»Can a conceptual approach also be part of industrial processes or is it just art-design and gallery scene, which is involved? It depends on how you define »conceptual approach« in design. In my eyes – yes. A conceptual approach helps to create something new, new ideas, products and markets.« Kai Linke
AŠ: You are quite interested in hand-made manual work. What fascinates you about it?
KL: I like to work with my hands and to feel the material itself. It is a fantastic way to feel and form the material. When you work with your hands, you understand a material better and have a direct influence on it. You also have a better feeling for proportions and sizes.
AŠ: Which material you like to work most with and why?
KL: Wood, Stoneware, Glass and Paper. The way it feels working with wood and/or stoneware fascinates me. Working with glass is also very thrilling with all of its different states. I usually build a lot of paper models. I love the multifunctional options that you have working with paper.
AŠ: Would you tell us something about your long-term collection of sandblasted pieces?
KL: The sandblasting process got my attention by accident, but I was very interested in it from the start – especially when it comes to the outcome of the different surfaces. In the last years I did countless experiments with sandblasting techniques and built up profound experience.
AŠ: How has this technique developed in your work? Are you selling the pieces too? I saw that you did a object for Form magazine too…
KL: It’s fascinating how many application fields are possible with his surface refinement technique. I developed individual wall covering for a restaurant and hotel and offer a service for interior architects. I designed the limited editions for the form magazine and for example the »Sand Box« for Auerberg.
»I noticed that when you form something with your hands, nearly automatically you are starting to create something figural. I think it is very closely connected with human evolution.« Kai Linke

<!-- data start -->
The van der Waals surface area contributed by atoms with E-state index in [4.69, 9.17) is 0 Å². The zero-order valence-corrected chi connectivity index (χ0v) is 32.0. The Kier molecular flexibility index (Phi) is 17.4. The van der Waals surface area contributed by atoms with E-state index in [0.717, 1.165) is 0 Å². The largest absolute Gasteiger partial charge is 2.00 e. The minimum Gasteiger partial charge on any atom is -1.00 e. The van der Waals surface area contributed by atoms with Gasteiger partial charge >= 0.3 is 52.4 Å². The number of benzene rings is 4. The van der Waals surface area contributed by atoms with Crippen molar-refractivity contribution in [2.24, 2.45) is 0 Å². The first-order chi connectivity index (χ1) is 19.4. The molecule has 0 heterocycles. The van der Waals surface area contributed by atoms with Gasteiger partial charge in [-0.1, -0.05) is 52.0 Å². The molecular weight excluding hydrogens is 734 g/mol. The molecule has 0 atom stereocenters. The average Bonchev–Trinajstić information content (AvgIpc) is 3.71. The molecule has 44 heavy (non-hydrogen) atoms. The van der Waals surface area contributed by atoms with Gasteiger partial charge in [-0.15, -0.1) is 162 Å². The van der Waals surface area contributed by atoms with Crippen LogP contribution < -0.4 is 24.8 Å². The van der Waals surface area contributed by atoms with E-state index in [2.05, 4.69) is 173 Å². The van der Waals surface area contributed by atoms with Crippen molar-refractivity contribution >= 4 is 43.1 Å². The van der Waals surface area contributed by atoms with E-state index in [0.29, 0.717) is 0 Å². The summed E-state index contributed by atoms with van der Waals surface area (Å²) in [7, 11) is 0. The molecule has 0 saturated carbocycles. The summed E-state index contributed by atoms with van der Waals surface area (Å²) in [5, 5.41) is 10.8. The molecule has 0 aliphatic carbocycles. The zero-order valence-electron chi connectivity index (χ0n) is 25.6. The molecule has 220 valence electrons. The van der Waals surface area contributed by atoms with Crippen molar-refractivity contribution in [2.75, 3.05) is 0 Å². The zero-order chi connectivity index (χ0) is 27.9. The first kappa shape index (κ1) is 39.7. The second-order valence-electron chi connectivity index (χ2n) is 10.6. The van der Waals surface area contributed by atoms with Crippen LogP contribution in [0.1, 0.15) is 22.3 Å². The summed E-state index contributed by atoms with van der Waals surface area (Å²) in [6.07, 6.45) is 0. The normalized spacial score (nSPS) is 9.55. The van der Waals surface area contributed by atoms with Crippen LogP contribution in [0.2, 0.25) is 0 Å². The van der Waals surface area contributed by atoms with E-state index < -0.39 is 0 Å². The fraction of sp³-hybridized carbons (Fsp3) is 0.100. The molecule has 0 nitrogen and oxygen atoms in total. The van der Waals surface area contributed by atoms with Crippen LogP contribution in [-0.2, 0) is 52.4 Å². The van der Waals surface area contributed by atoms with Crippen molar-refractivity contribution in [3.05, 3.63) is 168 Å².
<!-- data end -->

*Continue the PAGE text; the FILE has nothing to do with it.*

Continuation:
AŠ: Your latest project is just dedicated to manual work. What was the main purpose?
KL: In the last years, I’ve worked more and more on the computer and I noticed that I miss working with my hands and material a lot. Of course we live in the middle of digital revolution and that has a lot of benefits. But is it really satisfying to use a smartphone to turn a vase with a fingertip from digital to a clay object or have it blown in glass? Do you, this way, really experience something? Do you really learn something about the material? Contrary to the trend of digitized crafts, I established three works for the exhibition »By Hands« at Akademie Schloss Solitude. Each of them was produced by hand in a traditional way. The exhibition’s title »By Hands« underlines this. Different natural materials have been used within the works. The main focus was set on the manual interaction with the material. First step was exploring the surfaces and using a variety of experimental techniques. The result was a close cooperation with specialized craftsmen in Germany, and traditional, low-tech production processes were used. The choice fell on a pottery and an art foundry.
AŠ: Do you think that you would like to produce your own stuff? To establish some business connecting your design work with your hand-made skills and to create a real business out of it?
KL: No. My responsibility is design. It’s easier to speak about it than to build up a real business out of it. To build up the business, you will need a lot of money to invest, you are leaving the field of design and enter into new action fields like a selling and marketing man.
AŠ: Why did you choose topics like animals or tableware?
KL: At the beginning of the project it wasn’t clear what the result would be. After the first tests and different visits in the workshop the idea grows into »design a tableware series and animals.« The tableware series is connected with the history of pottery and the way to form stoneware on a turning table. At the fist visit at the pottery I noticed that most of the work they did was classic figural work. This irritated me a bit, but I decided this could be a nice challenge. I noticed that when you form something with your hands, nearly automatically you are starting to create something figural. I think it is very closely connected with human evolution.
AŠ: How is the Frankfurt design scene going? Is it a good place to be a designer?
KL: The design scene is small, but nice and cosy. For me it’s a good place; I like Frankfurt a lot. It’s a small international city. Some big fairs like the IAA, the Book fair, or the Ambiente take place every year. It’s in the center of Germany. Within 3.5h you are in Paris, Berlin, Zurich, Hamburg and Munich. A designer has to travel a lot. Your clients mostly work and live somewhere else. The German design council – with the biggest design library in Germany – and the European design headquarters of Honda, Opel, Kia and Mazda are based in Frankfurt. But, I could also imagine to live & work in another city.